Again, have no fear. WGA is broken. Just click the Finish button and continue to set up your new version of WMP.
Congratulations! You now have WMP 11 installed, all without the potential headaches of dealing with WGA. Of course, there’s no guarantee that this method will always work. Microsoft may issue an update that re-activates the WGA tool, or they may change the installation procedure. For now, this method works just fine.
Please let me know if the comments if this method no longer works.
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Do you occasionally forget your passwords? Sure you do, unless you use the exact same login information for every website (terrible idea!). Most browsers today feature the ability to remember passwords, and while we try to remember all of them, sometimes we need a little help.This tutorial will show you how to find saved passwords in Firefox, Opera, and Google Chrome.
Go to the Tools menu â†’ then choose Options from the drop-down list. Select the Security tab â†’ then click the Saved Passwords button.
To see your passwords, just click the Show Passwords button. That’s it! Note: In the screenshot above, I blanked the Usernames for security reasons.
Finding passwords in the Opera browser is slightly more complicated, but not impossible. Passwords in Opera are handled by the excellent Wand utility, but navigating to the Tools menu â†’ Advanced â†’ Wand Passwords only yields information about the sites, not the passwords themselves.
Fear not. Viewing the passwords only takes an extra step. We need to add a Power Button to Opera. Browse to this page on the Opera Wiki and click the Read Wand button. Click OK to install the button, which will show up in the Appearance menu under Buttons â†’ My buttons.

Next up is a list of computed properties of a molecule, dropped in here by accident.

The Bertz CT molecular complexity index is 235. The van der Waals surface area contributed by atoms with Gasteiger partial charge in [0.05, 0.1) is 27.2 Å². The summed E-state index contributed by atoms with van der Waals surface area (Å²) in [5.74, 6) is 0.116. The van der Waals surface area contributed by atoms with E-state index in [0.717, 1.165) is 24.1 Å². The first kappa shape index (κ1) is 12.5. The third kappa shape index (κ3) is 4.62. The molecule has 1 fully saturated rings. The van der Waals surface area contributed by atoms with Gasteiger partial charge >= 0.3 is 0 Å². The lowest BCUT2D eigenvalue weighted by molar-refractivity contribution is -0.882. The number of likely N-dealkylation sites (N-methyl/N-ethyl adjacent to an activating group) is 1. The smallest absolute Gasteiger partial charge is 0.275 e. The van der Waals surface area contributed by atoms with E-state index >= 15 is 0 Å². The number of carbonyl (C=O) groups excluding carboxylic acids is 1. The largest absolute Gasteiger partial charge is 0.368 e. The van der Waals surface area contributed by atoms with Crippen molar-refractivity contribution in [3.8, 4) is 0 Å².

Drag the Read Wand button wherever you like in the Opera panels. I stuck mine next to the Home button.
Now, visit a site that has a saved password. Use the Wand to fill in the login information (as usual), but click the Stop button (or just press Esc) immediately. All you have to do now is simply press the Read Wand button to display the password. Voila!
In the new Google Chrome browser (see review), viewing passwords is easy. Just click the Wrench icon to the right of the address bar â†’ then choose Options from the drop-down list. Select the Minor Tweaks tab â†’ then click Show saved passwords.
As with Firefox, just click Show Password in order to see the password for the selected site.
A quick note about security: while having your browser remember your passwords can be convenient, it is not the most secure way to store login information, as anyone who sits at your computer can potentially have access to ALL your stored passwords.
If you rely upon your browser to store this information, PLEASE be sure to password-protect your operating system login. Also consider setting a screensaver password so that no one can sit at your computer while it’s unattended and access your information.
I should also mention that Firefox has the ability to set a Master password (Tools â†’ Options â†’ Security) that adds another layer of security to your stored information. It certainly doesn’t hurt to use it.
Personally, instead of having my browser store my information, I rely upon the open-source KeePass password manager. In a word, KeePass rules, and I have an upcoming article on using KeePass to manage your login life.
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As it stands now, Google Chrome is a pretty nice browser (see my review), but the Java plug-in doesn’t currently work. However, there’s an easy fix.
Google Chrome requires Java 6, update 10, which is currently in Beta. Please see this page in the Chrome Help Center.
If you want, you can also skip straight to the appropriate download on the Java site.
Once installed, you should have access to all the Java games and utilities that your heart desires!
Hope this helps someone.